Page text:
Core Values: The Regeneration of the Center of Guayaquil, Ecuador
The following post comes courtesy of Global Site Plans' The Grid. CNU and Global Site Plans recently teamed up to syndicate Grid content, as its contingent of writers presents a view on the opportunities and issues of urbanization all across the world. CNU will carry select posts from the Grid direct on the CNU Salons.
After forty-eight hours in a city, you usually have an idea about whether you enjoy it, or if you just want to leave. This time frame may allow for a walk through the city’s center and, perhaps a visit to a few well-known attractions or landmarks. On a visit to Ecuador’s commercial center and principal port Guayaquil, you may find this initial forty eight hours is likely to convince you to extend your stay. However, twenty-years ago you may already have left by this time. It was not until the early 1990’s that the local government decided to shake the city’s reputation as dangerous and degraded, and instead try to validate the city’s ambitious claim as the “The Pearl of The Pacific.”
Improving the physical fabric of the city was seen as an essential part of the city’s renewal. Significant projects included:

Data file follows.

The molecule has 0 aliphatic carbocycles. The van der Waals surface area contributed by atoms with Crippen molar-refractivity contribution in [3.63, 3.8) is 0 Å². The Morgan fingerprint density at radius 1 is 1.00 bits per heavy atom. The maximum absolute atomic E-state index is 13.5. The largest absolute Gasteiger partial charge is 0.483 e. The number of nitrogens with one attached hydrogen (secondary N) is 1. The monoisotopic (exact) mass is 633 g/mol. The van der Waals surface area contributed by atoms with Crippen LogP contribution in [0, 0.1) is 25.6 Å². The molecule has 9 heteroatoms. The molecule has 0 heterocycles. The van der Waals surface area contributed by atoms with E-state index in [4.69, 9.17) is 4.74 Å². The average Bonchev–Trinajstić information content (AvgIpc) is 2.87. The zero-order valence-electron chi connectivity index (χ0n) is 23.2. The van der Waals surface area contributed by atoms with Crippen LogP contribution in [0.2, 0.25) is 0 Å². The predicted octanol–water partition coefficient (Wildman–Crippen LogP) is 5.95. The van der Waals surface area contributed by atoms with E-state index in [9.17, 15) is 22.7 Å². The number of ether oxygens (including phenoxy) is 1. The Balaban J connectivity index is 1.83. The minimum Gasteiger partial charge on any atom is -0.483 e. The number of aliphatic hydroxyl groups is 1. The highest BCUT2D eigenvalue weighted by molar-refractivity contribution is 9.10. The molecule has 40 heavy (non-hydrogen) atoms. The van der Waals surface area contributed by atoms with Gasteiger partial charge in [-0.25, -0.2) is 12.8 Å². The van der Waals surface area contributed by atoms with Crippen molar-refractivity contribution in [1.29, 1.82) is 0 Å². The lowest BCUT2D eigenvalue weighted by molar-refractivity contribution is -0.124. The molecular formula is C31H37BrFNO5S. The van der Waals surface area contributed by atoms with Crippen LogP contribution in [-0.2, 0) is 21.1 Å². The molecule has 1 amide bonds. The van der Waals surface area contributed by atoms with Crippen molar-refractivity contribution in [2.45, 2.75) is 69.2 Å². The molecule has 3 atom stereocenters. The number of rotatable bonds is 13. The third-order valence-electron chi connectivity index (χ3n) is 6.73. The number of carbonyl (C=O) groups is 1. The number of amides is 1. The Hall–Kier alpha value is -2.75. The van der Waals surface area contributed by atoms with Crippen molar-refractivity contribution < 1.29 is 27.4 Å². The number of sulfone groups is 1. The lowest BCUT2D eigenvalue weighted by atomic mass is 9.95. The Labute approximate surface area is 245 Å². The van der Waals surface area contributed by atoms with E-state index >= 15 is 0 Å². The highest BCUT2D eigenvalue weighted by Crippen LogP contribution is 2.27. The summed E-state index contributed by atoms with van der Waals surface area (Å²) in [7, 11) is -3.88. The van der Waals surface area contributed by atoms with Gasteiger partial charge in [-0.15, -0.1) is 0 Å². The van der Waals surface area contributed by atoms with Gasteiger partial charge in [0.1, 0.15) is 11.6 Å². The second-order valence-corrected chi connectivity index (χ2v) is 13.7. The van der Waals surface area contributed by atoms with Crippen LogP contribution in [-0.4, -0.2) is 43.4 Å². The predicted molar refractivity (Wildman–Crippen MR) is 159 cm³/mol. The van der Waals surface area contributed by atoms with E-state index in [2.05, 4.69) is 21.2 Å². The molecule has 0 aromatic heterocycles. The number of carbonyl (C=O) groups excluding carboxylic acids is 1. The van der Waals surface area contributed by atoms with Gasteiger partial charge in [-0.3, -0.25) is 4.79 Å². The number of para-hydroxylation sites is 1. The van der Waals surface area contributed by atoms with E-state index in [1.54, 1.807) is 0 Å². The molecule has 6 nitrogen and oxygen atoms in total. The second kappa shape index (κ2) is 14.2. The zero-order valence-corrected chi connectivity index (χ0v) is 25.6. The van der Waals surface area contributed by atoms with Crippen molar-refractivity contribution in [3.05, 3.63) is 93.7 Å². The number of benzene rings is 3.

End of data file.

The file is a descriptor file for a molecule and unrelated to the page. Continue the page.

- Malecon 2000: The redevelopment of the boardwalk area along the Guayas river that provided a range of bars, cafes, gardens, restaurants, and theaters;
- Metrovia: The 2007 United Nationssustainable and award-winning bus priority transport system that linked the outer barrios to the city center, as well as tackled previous air pollution and congestion issues;
- Santa Ana Hill Redevelopment: The contemporary redevelopment of the city’s most historic district that neighbors the business district, and was the city’s founding suburb in 1534.
However, Guayaquil still has work to do in regards to dealing with the economic and social issues that plague the day-to-day life of residents. Issues such as crime, illiteracy, juvenile drug use, and urban poverty are major problems that still lie within the city’s sprawling barrios. Projects such as the creation of new anti-crime and security programs have failed to stem the trends in the city’s crime rates.
Whilst poverty reduction projects have had some effect on lowering the number of urban poor, a visit outside the downtown proves that revitalizing the living conditions for the one in five “Guyaquilenos” that still live below the poverty line is potentially the city’s biggest challenge.
Should sustainable crime and poverty levels be prioritized over such major urban redevelopments? Do you know of other cities that have similarly succeeded in re-inventing their urban centres?
To read the original post, written by Steven Petsinis, visit Global Site Plans.
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